Promoted to the post in 2016, Lambert provides counsel to the company’s business services division as well as drafting and negotiating agreements between the operator and its business service customers. Flying is his personal hobby—something he’s been doing nearly as long as has practiced law. He says its important company do more than just say they support diversity and inclusion. “The tough conversation includes seeking assurance that professional firms that we hire are doing their part to achieve diversity and inclusion in their respective workplaces,” Lambert says. “We won’t know that unless we ask and encourage them to do so. The conversations are not as difficult if there is buy-in from the top.”
The conversation about racial injustice in 2020 has been… polarizing. I don’t think there has been sufficient effort to see each other’s position from each other’s relative perspective.
In what ways can companies best show a sincere commitment to diversity and inclusion?
Actions speak louder than words. Companies show commitment to diversity and inclusion by acting and modeling behaviors that make diversity and inclusion conspicuous parts of the overall tapestry of the organization. This is done through hiring and retaining talent representative of our diverse populous in roles spanning all levels of the organization including management and the C-Suites.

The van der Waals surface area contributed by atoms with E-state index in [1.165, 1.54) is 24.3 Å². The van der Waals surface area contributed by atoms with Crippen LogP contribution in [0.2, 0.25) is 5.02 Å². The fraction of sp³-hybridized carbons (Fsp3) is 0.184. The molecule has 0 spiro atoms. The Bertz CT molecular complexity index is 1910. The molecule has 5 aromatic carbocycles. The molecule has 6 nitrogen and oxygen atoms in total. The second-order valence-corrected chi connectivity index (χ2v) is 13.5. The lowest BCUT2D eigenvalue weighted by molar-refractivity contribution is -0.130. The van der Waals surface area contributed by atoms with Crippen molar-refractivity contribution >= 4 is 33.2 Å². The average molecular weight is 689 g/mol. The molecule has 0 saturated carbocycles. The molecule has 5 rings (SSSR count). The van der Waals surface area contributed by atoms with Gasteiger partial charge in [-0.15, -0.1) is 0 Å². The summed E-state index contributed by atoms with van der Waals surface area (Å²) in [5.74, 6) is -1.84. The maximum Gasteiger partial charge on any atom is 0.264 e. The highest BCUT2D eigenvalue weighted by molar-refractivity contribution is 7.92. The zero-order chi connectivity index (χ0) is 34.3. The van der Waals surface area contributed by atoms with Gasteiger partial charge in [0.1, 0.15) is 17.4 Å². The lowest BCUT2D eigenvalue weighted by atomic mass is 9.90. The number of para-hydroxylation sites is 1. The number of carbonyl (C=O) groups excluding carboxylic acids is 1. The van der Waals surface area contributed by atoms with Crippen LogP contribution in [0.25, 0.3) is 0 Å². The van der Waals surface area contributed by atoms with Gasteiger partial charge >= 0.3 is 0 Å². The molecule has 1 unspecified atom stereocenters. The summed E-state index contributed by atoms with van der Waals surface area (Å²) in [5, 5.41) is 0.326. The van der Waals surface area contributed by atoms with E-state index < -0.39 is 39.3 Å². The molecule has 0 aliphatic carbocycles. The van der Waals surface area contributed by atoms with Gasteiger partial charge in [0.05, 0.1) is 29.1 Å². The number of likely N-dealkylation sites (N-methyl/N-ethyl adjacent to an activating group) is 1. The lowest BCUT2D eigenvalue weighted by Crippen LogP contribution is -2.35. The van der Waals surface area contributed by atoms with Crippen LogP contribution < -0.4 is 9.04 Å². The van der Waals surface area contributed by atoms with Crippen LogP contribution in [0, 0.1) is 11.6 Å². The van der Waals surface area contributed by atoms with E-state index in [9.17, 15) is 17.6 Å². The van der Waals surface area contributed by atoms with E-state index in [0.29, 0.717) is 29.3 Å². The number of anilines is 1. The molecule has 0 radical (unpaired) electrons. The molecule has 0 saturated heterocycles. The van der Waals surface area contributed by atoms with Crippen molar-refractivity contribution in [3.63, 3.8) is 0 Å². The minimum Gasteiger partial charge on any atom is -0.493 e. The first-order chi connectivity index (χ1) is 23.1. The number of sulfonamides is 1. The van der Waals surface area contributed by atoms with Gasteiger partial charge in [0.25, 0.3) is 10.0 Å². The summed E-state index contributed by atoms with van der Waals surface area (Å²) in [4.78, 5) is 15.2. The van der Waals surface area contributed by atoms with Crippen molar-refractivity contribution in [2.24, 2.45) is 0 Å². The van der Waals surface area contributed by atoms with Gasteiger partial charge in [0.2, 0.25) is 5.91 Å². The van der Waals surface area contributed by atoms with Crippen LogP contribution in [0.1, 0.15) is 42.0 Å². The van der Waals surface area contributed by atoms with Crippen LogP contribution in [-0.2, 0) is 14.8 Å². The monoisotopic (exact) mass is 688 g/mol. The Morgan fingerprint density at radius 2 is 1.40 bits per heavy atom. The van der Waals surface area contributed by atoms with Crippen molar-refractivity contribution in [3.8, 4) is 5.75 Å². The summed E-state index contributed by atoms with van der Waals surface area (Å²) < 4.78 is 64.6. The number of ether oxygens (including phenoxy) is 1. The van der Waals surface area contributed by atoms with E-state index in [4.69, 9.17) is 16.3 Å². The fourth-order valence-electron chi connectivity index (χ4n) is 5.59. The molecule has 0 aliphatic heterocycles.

What initiatives in our industry best embrace diversity?
Certainly the Kaitz, NAMIC, Emma Bowen, WICT and other affinity organizations present excellent diversity and inclusion paradigms. These initiatives embrace diversity throughout our industry and beyond.
What are some of the tough conversations this industry needs to have?
It is not enough to say we are in support of diversity and inclusion. We have to behave as if diversity and inclusion is a priority for the organization. It should be. It takes conversations with organization leaders about goals and initiatives and measuring achieving those goals and initiatives that will advance the diversity & inclusion ball. The tough conversation includes seeking assurance that professional firms that we hire are doing their part to achieve diversity and inclusion in their respective workplaces. We won’t know that unless we ask and encourage them to do so. The conversations are not as difficult if there is buy-in from the top.